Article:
24. 24. 12. Do you think that all Arabs should speak Classical ( ) Arabic?No, because… CA is difficult 55 CA is boring 35 CA isnt used in daily life/not practical 30 CA is for education only 25 Different dialects of A represent 5 different identities
  25. 25. 13. Do you think that people living in Arabic- speaking countries should learn Arabic?14. Do you think that all Arabs should learn the English language? 100 80 60 Should learn Arabic 40 Should learn English 20 0 Yes No Skipped
  26. 26. 15. Do you feel that the Arabic language is an important part of the Arab culture?100908070605040302010 0 Yes No Skipped
  27. 27. 15. Do you feel that the Arabic language is an important part of the Arab culture?Yes, because… A is the L of Quran; Arabs are Muslims 42 Customs, traditions conveyed with A 35 Arabic words carry A culture 15
  28. 28. 16. The increasing use of the English language in Qatar has changed the cultural identity ( ) of Qataris. Do you agree?706050403020100 Yes No Skipped
  29. 29. 17. In what areas do you feel the influence of English most in Qatar?35302520151050 Education Business All areas Banking Sports Skipped
  30. 30. 18. Do you think that learning Englishlanguage has affected your cultural identity?6050403020100 Yes No Skipped
  31. 31. 19 & 20 Studying the English language and culture has changed your opinion about theWestern/Arab culture, people and the way of life. 60 WESTERN 50 ARAB 40 30 20 10 0 Yes, positively Yes, negatively No Skipped
  32. 32. 21. Do you think that learning English in Qatar today is very important?9080706050403020100 Yes Not sure No Skipped
  33. 33. 22. In what ways do you think being fluent in English will affect your future?4035302520151050 Career Education Communication Travelling Skipped
  34. 34. 23. When you travel outside Qatar, which L’s do you use to communicate there?9080706050403020100 English Arabic Other Skipped
  35. 35. 24. What would you say your way of life ( ) is?6050403020100 Arabic A mixture of Hard to say Western Skipped Western and Arabic
  36. 36. 25. Which culture/way of life do you findmore attractive, the Arab or the Western?706050403020100 Arab Western Equally appealing Skipped
  37. 37. 26. Would you say you are the same as, ordifferent from, most Qatari Arab people in terms of your way of life, likes, dislikes, dreams, etc.?6050403020100 Same Different
  38. 38. 27. How do you feel about the introduction of Western customs (celebrating B-days,decorating a X-mas tree) into the Arab way of life?35302520151050 Very Good Good Doesn’t Bad Very Bad Skipped Matter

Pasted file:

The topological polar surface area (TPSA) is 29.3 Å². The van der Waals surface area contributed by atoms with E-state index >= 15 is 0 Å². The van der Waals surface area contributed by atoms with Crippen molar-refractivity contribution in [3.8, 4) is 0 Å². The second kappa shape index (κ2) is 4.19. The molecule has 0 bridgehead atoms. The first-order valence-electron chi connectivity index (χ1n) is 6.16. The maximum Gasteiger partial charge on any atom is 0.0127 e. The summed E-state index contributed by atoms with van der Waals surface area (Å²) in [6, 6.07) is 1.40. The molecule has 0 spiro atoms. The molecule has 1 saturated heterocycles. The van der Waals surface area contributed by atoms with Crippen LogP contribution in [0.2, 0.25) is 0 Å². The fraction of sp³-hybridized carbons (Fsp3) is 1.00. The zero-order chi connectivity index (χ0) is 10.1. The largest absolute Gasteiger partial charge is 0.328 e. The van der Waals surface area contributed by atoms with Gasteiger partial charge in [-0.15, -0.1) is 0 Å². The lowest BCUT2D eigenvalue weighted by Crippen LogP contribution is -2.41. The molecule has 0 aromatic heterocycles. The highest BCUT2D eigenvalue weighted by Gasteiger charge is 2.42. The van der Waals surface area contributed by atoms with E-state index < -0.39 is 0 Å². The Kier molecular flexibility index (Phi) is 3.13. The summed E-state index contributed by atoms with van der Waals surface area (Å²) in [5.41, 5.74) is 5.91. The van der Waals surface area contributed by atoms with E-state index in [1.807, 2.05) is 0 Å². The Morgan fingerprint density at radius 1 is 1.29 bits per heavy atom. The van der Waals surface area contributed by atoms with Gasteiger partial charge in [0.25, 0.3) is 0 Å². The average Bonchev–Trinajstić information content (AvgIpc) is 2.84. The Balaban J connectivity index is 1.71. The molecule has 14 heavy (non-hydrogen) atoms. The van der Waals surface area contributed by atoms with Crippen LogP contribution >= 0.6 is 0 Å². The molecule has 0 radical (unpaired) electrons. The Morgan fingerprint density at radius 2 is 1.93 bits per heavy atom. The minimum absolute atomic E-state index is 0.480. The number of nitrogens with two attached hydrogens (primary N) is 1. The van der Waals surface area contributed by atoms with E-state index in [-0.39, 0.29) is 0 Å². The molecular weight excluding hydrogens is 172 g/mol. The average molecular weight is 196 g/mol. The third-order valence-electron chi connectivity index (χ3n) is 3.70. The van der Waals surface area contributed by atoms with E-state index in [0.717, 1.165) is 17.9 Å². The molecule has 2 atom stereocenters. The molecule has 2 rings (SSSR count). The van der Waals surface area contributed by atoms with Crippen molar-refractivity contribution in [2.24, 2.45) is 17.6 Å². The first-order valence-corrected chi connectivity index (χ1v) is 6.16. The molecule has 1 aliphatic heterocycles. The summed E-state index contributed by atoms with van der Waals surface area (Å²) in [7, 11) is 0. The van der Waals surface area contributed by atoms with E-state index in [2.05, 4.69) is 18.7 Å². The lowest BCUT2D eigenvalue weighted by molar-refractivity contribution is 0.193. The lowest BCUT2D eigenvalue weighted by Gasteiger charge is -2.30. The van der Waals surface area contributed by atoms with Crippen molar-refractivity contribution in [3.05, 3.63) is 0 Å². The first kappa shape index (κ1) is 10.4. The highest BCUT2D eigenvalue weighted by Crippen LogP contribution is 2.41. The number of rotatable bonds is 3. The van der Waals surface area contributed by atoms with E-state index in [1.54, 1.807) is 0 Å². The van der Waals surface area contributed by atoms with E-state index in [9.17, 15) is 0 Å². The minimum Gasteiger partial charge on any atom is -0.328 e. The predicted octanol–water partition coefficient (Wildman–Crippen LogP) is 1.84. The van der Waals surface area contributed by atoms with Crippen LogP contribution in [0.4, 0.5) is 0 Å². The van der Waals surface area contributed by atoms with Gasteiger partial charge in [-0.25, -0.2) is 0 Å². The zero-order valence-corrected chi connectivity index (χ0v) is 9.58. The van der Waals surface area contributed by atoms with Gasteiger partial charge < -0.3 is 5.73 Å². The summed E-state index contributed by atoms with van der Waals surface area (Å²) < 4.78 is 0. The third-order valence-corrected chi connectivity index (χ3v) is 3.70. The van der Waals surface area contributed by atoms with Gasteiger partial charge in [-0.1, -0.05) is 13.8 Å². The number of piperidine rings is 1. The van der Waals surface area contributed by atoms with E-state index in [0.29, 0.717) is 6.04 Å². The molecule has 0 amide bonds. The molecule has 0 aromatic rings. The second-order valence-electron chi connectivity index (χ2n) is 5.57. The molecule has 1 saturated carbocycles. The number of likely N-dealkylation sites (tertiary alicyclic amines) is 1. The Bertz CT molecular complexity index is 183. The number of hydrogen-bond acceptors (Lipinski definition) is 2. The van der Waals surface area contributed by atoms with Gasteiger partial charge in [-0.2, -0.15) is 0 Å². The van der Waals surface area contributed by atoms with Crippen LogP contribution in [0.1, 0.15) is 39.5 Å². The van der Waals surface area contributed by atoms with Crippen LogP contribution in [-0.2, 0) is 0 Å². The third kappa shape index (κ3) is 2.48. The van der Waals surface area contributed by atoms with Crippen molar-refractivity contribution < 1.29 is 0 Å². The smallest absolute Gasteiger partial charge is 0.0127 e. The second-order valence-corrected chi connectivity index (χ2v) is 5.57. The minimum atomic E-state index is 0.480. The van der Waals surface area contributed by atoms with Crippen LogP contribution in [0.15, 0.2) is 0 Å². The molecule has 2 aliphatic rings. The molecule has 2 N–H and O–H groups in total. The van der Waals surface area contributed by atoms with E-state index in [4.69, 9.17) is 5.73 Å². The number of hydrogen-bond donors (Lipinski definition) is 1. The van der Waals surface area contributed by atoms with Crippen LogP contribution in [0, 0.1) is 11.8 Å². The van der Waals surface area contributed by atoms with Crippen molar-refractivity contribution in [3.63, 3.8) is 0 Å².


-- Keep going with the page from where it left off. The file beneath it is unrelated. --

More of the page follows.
39. 39. 28. Why?• Bad: Blind imitation is wrong 29 Western traditons are part of 19 Christianity Most Western traditions are 14 against Islamic principles
  40. 40. 28. Why?• Good: Some of these traditions increase our 4 knowledge about the West Some Western traditons are 3 interesting Every culture/religion has their 2 celebrations
  41. 41. 28. And 29 Compare yourself to your grandparentsand parents. Would you say your life/identity is very different from their life/identity? 80 Your Life 70 Your Identity 60 50 40 30 20 10 0 Yes No Skipped
  42. 42. 28. If yes, how?Differences: Availability of technology 37 Availability of jobs 30 Availability of education 25 Availability of different kinds of food 17 Clothing 14 Way of thinking 11
  43. 43. INTERVIEW Qs & As
  44. 44. 1. What does being Arab mean to you? Islamic culture and being Muslim 50 speaking Arabic 30 different way of clothing 25 different way of thinking 23 strict rules/attitudes 21 less opportunities for women 18 being proud 15 respect for elders 10 closed society 7
  45. 45. 2. In your opinion, what does ‘Arab identity’ comprise of? Islam 87 Arabic language 59 Islamic traditions and customs 45 hospitality 35 having a great history 29 strong family relationships 24importance of having a good reputation 18 being conservative 12 dependence of family/relatives 9
  46. 46. 3. In your opinion, what does ‘Western identity’ comprise of? Christianity 32freedom to do whatever one wants 24 independence/individuality 20 immoral acts/behaviors 19 women enjoy more freedom 16 weak/lack of family relationships 14 colonialism 12 straighforwardness in words 6
  47. 47. 4. What do you consider to be the biggest differences between the Arab and the Western peoples and cultures? religion 87customs and traditions 79 mentality 75 clothing 63 language 61generosity & hospitality 35 level of education 32
  48. 48. Arab culture and identity1. Before you knew any English, how did you feel about being Arab? – Proud of being an Arab and speaking Arabic language.2. Did the meaning of being Arab change in any way for you while you were growing up? – The older they get the more proud they become. Recent political tensions between the West and the Arab world made them more proud.
  49. 49. 3. Do you think your ideas about the Arab culture and Arabness differ from those of your parents? What do you think causes the difference? – Yes, it differs a lot. – Parents know more about the past – Life is different: more opportunities for education, more money, – The way Arabs raise children has changed dramatically because of the financial power and opportunities money brought to the Gulf.